Interview with Dr. Hasan Al Malki
Hamad Medical Corporation
The kidney works as a vital filter, removing waste products and excess fluids from your body.
No larger than the size of a pear, the kidney is a complicated organ working silently and expecting nothing in return. Your blood flows through it an amazing 36 times every day – filtering about 1300 liters of blood!
Due to its importance, the world celebrates International Kidney Day on the 10th of March. This year, the aim was “kidney disease prevention in children.” We sat down with Dr. Hasan Al Malki, Head of Kidney Diseases Department at Hamad Medical Corporation
1- The kidney plays a huge role in our body, can you tell us more about the function of the kidney?
The kidney is very important in the human body; it has multiple roles. It removes excess fluids from the body and eliminates toxins produced during metabolic function. It also clears away any medicines or other toxic substances in your system. It maintains correct blood pressure and helps regulate acids and minerals in the bloodstream. Other functions of the kidney include hormone regulation and production of red blood cells. It also activates vitamin D, which helps absorb calcium and phosphorous, vital in supporting bone density in the human body.
2- Kidney disease is very dangerous as it affects many people and at different ages. What is chronic kidney disease and what causes it?
Kidney disease is divided into categories: Acute failure or acute illness, which usually happens fairly quickly and improves really quickly as well. However, if the damage is chronic, the functions of the kidney are affected long term with little expected improvement.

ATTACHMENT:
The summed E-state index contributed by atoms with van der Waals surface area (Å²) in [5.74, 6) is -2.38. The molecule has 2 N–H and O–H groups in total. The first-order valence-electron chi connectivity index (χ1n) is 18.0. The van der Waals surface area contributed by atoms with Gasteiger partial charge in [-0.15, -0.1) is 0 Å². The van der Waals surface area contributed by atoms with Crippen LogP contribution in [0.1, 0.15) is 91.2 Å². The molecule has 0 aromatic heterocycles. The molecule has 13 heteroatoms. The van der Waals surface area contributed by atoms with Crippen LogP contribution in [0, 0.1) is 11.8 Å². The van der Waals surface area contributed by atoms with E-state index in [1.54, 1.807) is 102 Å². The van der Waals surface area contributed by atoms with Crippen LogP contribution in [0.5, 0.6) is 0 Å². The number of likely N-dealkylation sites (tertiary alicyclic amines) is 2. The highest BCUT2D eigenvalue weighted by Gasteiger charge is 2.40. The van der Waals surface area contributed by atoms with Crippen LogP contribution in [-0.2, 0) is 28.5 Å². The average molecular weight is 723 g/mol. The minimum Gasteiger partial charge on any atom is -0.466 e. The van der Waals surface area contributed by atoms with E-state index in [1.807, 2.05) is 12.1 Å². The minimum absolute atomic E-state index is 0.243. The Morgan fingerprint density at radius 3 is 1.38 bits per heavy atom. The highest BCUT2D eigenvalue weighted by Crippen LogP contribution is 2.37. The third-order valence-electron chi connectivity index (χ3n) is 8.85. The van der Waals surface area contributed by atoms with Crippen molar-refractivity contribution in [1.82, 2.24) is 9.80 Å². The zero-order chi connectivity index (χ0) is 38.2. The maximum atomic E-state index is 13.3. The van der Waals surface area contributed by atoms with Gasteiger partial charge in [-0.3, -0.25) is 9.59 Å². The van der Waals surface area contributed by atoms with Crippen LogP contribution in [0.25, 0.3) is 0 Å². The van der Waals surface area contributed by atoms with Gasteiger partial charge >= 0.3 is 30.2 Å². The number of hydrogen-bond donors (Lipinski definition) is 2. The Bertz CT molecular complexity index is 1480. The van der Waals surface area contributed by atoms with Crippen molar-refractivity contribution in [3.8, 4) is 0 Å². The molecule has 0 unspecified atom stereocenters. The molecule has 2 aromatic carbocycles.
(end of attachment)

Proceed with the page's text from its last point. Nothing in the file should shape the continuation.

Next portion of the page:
As for chronic kidney failure, there are multiple reasons why it occurs, the most common being diabetes and high blood pressure. The disease can be divided into 5 stages depending on the functions of the kidney that are affected – ranging from 90 percent use in the first stage to complete kidney failure in the fifth stage.
Other possible causes of kidney disease are hereditary kidney cysts, kidney stones, chronic kidney infections in the lining of the kidney, imbalance in the immune system and genetic diseases. Sometimes, the kidney can be affected by repeated bacterial infections, which in time can lead to malfunction of the organ. Kidney stones are also another likely cause of problems as they cause blockages in the organ.
3- Nearly 10 percent of the world’s population suffers from chronic kidney disease, how widespread is it in Qatar?
Kidney disease is widespread across the globe. In most countries, the spread is between 10-13 percent and is distributed at all stages from 1-5. It is wide spread in Qatar at nearly the same percentage.
4- Who is more likely to be affected by Kidney failure?
People who have diabetes, high blood pressure, and those with history of dialysis and kidney transplant for themselves or their family. The people more likely to be affected by kidney failure should frequently visit their doctor and find out as much as possible about the disease.